So a new French bistro opened in the neighborhood. This wouldn’t be so remarkable if it weren’t for the closing of so many bistros in Greenwich Village and the East Village over the last decade – often to become a TD Bank – but Claudette, started by the guys who brought you perennially popular Rosemary’s, was big news from the start. “It’s right around the corner from your apartment,” my mom said when we dined here on a random Monday night, months after it opened. “You should make it your neighborhood place.”
“We haven’t been able to get in until now!” This was sadly true. (more…)
In Maryland, you have not had a true taste of summer until you’ve eaten blue crabs coated in Old Bay and served with a pitcher of cold, cheap beer in a shack right on the water. You get to this place by boat (often the fastest way), and spend the better part of an afternoon picking chunks of crab meat out of cracked shells. And yes, it is worth the effort.
Could there be a place like this in New York? (more…)
So what is it like to dine at the best new restaurant in the country? Thanks to our New Orleans in-laws, we paid a visit to Pêche in New Orleans just before it won the James Beard Award. Book your dinner reservation around the same time you book your plane tickets to New Orleans, and you too should have no problem getting into this friendly, democratic but still fabulous institution. (more…)
There’s a certain sort of meal you expect to have in Paris – white tablecloths, foie gras, beautifully plated food and bespoke service – that unfortunately I rarely get to have. During fashion week I am too busy running around taking photos, and at the end of the day I often emerge rain soaked and generally unpresentable for fine dining. (more…)
Narcissa is the new restaurant in an odd, L-shaped space that they said couldn’t be saved. When Sam Sifton reviewed the old tenant Faustina here in 2010, he praised Scott Conant’s food but said “no matter the meal, you will eat it uncomfortably…in what is unmistakably an institutional setting.” (more…)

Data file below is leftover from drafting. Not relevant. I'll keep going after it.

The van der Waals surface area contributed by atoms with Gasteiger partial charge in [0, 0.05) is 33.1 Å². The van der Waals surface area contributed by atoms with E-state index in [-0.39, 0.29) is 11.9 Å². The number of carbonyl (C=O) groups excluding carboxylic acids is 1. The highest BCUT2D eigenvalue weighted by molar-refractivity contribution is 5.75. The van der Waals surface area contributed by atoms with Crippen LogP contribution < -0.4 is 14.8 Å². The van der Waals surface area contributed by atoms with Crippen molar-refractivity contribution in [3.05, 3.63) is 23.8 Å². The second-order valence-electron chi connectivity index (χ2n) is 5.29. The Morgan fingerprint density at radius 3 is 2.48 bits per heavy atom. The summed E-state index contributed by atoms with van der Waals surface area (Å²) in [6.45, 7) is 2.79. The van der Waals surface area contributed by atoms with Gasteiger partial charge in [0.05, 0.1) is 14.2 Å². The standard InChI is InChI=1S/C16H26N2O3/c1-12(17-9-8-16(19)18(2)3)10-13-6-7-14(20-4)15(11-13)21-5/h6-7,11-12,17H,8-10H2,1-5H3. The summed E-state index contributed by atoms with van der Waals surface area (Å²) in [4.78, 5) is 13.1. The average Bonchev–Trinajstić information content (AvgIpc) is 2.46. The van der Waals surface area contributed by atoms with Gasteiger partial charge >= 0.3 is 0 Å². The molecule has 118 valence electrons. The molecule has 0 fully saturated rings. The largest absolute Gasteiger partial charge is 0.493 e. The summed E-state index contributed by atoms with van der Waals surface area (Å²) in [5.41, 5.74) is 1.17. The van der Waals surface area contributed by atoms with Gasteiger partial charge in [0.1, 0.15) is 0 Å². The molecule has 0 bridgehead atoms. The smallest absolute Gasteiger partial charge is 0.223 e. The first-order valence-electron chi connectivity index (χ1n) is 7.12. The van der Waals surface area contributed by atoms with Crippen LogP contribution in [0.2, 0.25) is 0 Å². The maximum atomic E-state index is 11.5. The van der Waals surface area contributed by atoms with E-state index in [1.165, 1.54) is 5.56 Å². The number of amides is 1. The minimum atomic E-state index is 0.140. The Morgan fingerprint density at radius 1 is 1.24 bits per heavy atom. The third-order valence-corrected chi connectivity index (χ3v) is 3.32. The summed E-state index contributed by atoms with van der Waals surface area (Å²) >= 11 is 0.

Milan might not be the place that springs to mind when you think of great seafood, but there are some surprisingly good fish restaurants in this city. One of them, and one of the best values, is Trattoria La Griglia on Viale Premuda.
For the last ten years, one man has dominated the French restaurant scene for downtown New Yorkers: Keith McNally. It’s hard to imagine the Meatpacking District without Pastis or SoHo without Balthazaar, two highly stylized restaurants that stole Paris bistro decor and food so effectively that the trend of antiqued mirrors, subway tiles and flea market fixtures has been stolen back by a copycat place in Paris.
But with Pastis closing for nine months in 2014 as a new building is constructed above and longtime chefs Lee Hanson and Riad Nasr leaving McNally’s empire, change is afoot. Now popular local chef Andrew Carmellini (Locanda Verde, the Dutch) is throwing his hat into the ring with the opening of French mega cafe Lafayette. The old Chinatown Brasserie (and Time Cafe/Fez) space has been overhauled with no expense spared, columns covered in glossy Art Deco patterns of inlaid wood, red leather banquettes ringing the raised dining level, walls opened up with huge plate glass windows, copper pans glinting in the saucier and rotisserie station and glassware glimmering above the bar. Baz Luhrman could walk right in and film another scene for the Great Gatsby. (more…)
If it’s true that “you are what you eat,” we also are what we grow up eating. Harold Dieterle, the chef behind the Thai restaurant Kin Shop and American restaurant Perilla, has gone back to his roots with the Marrow, with a menu that highlights German offerings from his father’s side, “Familie Dieterle,” and Italian dishes from his mother’s side, “Famiglia Chiarelli.” (more…)